Scarce Vision - Virtual Portfolio

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Future Generations

This note was originally published at 8am on November 21, 2011. INVESTOR and RISK MANAGER SUBSCRIBERS have access to the EARLY LOOK (published by 8am every trading day) and PORTFOLIO IDEAS in real-time.

“We are scattering the substance that belongs to future generations.”

-Irving Fisher


“In 1908, after the assassination of President McKinley, Fisher was appointed by his successor, Theodore Roosevelt, the youngest President of the United States, to the National Conservation Commission.” (Sylvia Nasar, “Grand Pursuit”, page 164).


Commissions and committees have been around forever. In times of crisis, successful leadership by government committee has rarely worked. Ultimately, a super-sizing of that committee concept isn’t going to work this time around either.


By 1909, Congress refused further funding of the National Conservation Commission. Today, they’d probably try to double or triple down on the idea as long as there were some bridges, roads, and teaching jobs to spinoff from it as “economic growth.”


The problem, of course, is that no matter what the American Keynesians try to do, the world’s economic growth continues to slow. As cyclical Growth Slowing in Asia and European Stagflation becomes more clear, Global Equity markets are becoming more red.


On the heels of last week’s nasty -16.2% year-over-year export slowdown in Singapore, the Monetary Authority of Singapore said: “The world economy and financial system are at their most fragile state since the 2008-2009 global financial crisis.”


Much to Timmy Geithner’s centrally planned chagrin, Singapore is China’s trusted economic advisor. When they say something like this – they mean it – and a man-made US committee isn’t going to be able to slow its implications.


Back to the Global Macro Grind


This morning’s Top 3 Headlines on my screens are: 1. Super-committee Fails, 2. Spain Elects Center-Right Government and 3. Packers Move to 10-0. So at least there’s one team out there who is still focused on winning instead of whining.


Asian and European stocks continue to crash and the so called “Santa Claus Rally” in US Equities has never looked so rouge. Last week we were offered plenty of warning signs – here were some of the more important Macro callouts:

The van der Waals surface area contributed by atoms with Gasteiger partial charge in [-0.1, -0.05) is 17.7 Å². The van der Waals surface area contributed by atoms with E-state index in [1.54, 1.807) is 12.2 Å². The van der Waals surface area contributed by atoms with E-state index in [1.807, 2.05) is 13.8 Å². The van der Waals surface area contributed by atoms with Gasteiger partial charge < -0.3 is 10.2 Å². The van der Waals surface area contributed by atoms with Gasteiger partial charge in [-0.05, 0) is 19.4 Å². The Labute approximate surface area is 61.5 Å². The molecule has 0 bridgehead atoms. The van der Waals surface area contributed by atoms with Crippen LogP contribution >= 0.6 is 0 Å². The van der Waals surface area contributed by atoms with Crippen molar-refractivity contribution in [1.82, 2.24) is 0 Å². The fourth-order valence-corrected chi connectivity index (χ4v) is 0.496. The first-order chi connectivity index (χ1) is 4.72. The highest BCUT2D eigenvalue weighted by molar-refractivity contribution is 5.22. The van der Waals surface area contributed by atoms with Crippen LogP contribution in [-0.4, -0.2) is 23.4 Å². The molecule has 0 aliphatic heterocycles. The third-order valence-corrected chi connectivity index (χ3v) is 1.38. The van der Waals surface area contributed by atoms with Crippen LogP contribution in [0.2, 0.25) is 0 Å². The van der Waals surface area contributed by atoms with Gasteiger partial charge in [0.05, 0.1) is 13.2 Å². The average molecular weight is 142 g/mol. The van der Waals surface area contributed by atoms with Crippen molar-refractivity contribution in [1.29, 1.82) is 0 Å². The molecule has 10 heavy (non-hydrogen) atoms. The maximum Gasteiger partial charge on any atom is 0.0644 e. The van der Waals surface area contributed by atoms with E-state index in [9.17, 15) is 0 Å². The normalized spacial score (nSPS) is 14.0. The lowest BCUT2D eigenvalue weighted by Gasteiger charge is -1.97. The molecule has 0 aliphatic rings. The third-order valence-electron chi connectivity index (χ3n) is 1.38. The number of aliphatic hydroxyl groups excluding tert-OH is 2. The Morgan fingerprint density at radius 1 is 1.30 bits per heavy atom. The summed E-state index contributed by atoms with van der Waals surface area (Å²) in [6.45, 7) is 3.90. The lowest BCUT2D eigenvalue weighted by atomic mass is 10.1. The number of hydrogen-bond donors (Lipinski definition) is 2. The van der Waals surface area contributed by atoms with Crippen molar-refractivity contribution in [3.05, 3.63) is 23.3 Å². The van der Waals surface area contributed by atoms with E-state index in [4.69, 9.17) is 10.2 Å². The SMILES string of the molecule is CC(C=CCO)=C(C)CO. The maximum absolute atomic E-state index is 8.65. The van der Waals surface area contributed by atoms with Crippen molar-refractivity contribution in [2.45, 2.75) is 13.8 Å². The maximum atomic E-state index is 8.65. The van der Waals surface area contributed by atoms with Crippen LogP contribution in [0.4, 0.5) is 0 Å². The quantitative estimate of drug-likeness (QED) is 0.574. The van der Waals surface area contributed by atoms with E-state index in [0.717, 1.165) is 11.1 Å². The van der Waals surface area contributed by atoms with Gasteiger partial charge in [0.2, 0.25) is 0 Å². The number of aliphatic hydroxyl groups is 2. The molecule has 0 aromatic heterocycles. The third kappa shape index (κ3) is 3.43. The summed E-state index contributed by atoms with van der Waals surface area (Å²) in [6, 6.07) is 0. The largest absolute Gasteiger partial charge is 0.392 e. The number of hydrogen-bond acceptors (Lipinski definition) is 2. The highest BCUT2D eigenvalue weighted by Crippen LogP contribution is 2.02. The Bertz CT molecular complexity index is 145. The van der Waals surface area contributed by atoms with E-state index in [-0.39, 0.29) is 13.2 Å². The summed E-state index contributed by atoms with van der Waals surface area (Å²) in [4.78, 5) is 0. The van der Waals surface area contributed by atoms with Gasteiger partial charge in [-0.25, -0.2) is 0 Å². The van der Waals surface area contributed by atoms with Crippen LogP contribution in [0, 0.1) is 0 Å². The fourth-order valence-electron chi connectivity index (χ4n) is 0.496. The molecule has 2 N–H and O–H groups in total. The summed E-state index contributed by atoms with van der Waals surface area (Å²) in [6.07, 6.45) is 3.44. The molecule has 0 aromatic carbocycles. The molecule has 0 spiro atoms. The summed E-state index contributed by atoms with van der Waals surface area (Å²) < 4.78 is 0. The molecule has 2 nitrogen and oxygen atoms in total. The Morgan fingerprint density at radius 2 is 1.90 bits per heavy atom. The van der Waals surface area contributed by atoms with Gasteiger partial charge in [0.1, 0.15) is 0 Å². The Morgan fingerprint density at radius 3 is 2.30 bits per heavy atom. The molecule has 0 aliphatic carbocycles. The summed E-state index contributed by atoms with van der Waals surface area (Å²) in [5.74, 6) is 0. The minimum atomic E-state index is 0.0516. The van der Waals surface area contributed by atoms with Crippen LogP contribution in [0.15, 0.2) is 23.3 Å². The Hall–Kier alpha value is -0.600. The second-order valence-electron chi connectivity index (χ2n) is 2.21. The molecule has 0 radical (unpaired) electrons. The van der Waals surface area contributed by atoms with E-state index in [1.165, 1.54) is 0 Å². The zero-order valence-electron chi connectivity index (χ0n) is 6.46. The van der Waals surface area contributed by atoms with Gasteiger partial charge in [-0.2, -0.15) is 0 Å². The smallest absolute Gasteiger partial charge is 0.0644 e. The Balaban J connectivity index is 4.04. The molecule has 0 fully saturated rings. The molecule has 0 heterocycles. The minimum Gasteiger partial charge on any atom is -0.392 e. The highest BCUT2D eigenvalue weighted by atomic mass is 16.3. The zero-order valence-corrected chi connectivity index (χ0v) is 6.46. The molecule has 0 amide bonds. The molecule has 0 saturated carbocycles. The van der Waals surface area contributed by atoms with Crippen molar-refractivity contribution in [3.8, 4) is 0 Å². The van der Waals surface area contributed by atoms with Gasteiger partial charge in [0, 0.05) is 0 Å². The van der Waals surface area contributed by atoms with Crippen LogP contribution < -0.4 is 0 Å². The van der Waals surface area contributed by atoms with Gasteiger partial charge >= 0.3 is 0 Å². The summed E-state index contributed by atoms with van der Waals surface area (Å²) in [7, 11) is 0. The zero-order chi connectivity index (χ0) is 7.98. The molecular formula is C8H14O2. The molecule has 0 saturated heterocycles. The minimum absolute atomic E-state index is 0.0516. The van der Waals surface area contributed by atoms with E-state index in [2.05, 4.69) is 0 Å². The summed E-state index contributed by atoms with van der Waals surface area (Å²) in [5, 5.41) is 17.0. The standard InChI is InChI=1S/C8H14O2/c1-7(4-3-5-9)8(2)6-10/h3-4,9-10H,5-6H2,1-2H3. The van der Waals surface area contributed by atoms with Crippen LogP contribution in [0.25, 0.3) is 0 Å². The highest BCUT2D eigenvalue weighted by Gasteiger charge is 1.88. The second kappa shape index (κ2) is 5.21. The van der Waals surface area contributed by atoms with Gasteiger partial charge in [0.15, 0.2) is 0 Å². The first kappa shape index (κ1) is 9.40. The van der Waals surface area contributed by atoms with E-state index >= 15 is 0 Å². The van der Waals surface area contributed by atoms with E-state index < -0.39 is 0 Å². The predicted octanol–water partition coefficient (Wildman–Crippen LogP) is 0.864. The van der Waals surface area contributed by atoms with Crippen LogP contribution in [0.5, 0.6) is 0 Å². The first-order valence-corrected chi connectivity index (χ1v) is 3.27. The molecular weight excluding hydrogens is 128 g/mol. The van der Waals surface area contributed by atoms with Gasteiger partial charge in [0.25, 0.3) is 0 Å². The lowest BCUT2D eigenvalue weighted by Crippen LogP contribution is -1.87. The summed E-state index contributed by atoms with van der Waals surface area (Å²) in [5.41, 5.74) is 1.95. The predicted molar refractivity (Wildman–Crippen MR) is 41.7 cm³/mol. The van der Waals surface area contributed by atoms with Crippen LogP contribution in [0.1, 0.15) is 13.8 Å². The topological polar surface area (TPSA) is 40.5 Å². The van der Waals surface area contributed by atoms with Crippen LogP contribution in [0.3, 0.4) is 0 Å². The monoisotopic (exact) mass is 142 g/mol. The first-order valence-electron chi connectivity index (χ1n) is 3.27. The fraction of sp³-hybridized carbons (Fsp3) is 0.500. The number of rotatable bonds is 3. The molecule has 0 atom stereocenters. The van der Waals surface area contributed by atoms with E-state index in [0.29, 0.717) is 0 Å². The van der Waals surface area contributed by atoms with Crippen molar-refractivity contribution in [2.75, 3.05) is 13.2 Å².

1. US Dollar Index - had another solid week, closing up +1.45%, taking its cumulative gain since May to +6.8%
  2. US Stocks – SP500, Nasdaq, and Russell2000 down -3.3%, -4.0%, and -3.4% on the week, respectively
  3. US Equity Volatility (VIX) – up another +6.7% (up +113% since May)
  4. Commodities (CRB Index) – down another -2.5% (down -14.5% since May)
  5. Oil – WTIC down -1.6% vs Brent down -5.6% (breaking its TAIL line of $110/barrel support)
  6. Gold – down -3.5% on the week closing barely above TREND line support of $1722/oz
  7. Copper – down -1.7% and remains in a Bearish Formation (bearish TRADE, TREND, and TAIL)
  8. US Treasuries – long-term bonds continued to rally, with 30-year yields falling another -4.5% on the week to 2.99%
  9. US Yield Spread – continued to compress (another 10bps week-over-week) as growth continued to slow
  10. TED Spread (3month LIBOR minus 3month Treasuries) – up another 3bps on the week to +49 basis points wide

Those were some of the more obvious leading indicators that a US centric stock market investor may have incorporated into his/her risk management view.


Some of the less obvious week-over-week Global Macro moves were as follows:

  1. Argentina’s stock market down -8.1% (major funding issues continue)
  2. France’s CAC40 Index was down another -4.8% (we’re short EWQ)
  3. Austria’s stock market lost another -7.0% (moving YTD down to -38.1%!)
  4. India led decliners in Asian Equities, moving back into crash mode at > -20% from YTD peak (down -4.8% wk)
  5. Hang Seng down another -3.4% and continues to crash from YTD peak (we’re short EWH)
  6. Natural Gas down -7.7% on the week making YTD lows
  7. Palladium down -9% week-over-week
  8. Cocoa down -7.3% week-over-week